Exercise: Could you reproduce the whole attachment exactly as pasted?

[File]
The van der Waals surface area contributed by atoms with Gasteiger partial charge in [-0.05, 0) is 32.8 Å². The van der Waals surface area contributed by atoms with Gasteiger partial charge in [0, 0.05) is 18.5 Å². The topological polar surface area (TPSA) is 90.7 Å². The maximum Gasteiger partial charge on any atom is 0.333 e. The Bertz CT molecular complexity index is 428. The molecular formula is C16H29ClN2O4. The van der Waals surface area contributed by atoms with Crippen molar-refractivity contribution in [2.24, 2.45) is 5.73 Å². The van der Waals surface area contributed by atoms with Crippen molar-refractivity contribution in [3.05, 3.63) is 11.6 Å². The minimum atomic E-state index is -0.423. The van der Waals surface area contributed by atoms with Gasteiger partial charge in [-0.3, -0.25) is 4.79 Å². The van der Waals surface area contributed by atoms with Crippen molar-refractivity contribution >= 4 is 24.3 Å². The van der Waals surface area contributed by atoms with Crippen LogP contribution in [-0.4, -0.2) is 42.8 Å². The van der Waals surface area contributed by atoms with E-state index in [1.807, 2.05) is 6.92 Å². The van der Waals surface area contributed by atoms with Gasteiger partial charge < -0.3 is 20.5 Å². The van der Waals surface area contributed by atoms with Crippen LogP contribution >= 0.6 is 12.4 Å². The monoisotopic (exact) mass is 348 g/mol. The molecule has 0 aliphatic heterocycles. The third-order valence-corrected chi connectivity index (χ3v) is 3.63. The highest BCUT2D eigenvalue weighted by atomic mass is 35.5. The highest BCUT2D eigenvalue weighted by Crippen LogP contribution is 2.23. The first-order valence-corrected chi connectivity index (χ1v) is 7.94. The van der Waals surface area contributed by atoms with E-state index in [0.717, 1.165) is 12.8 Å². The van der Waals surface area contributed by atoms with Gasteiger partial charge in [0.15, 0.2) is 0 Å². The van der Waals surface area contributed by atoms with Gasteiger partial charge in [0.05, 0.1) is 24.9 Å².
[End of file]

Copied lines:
The van der Waals surface area contributed by atoms with Gasteiger partial charge in [-0.05, 0) is 32.8 Å². The van der Waals surface area contributed by atoms with Gasteiger partial charge in [0, 0.05) is 18.5 Å². The topological polar surface area (TPSA) is 90.7 Å². The maximum Gasteiger partial charge on any atom is 0.333 e. The Bertz CT molecular complexity index is 428. The molecular formula is C16H29ClN2O4. The van der Waals surface area contributed by atoms with Crippen molar-refractivity contribution in [2.24, 2.45) is 5.73 Å². The van der Waals surface area contributed by atoms with Crippen molar-refractivity contribution in [3.05, 3.63) is 11.6 Å². The minimum atomic E-state index is -0.423. The van der Waals surface area contributed by atoms with Gasteiger partial charge in [-0.3, -0.25) is 4.79 Å². The van der Waals surface area contributed by atoms with Crippen molar-refractivity contribution >= 4 is 24.3 Å². The van der Waals surface area contributed by atoms with Crippen LogP contribution in [-0.4, -0.2) is 42.8 Å². The van der Waals surface area contributed by atoms with E-state index in [1.807, 2.05) is 6.92 Å². The van der Waals surface area contributed by atoms with Gasteiger partial charge < -0.3 is 20.5 Å². The van der Waals surface area contributed by atoms with Crippen LogP contribution >= 0.6 is 12.4 Å². The monoisotopic (exact) mass is 348 g/mol. The molecule has 0 aliphatic heterocycles. The third-order valence-corrected chi connectivity index (χ3v) is 3.63. The highest BCUT2D eigenvalue weighted by atomic mass is 35.5. The highest BCUT2D eigenvalue weighted by Crippen LogP contribution is 2.23. The first-order valence-corrected chi connectivity index (χ1v) is 7.94. The van der Waals surface area contributed by atoms with E-state index in [0.717, 1.165) is 12.8 Å². The van der Waals surface area contributed by atoms with Gasteiger partial charge in [0.15, 0.2) is 0 Å². The van der Waals surface area contributed by atoms with Gasteiger partial charge in [0.05, 0.1) is 24.9 Å².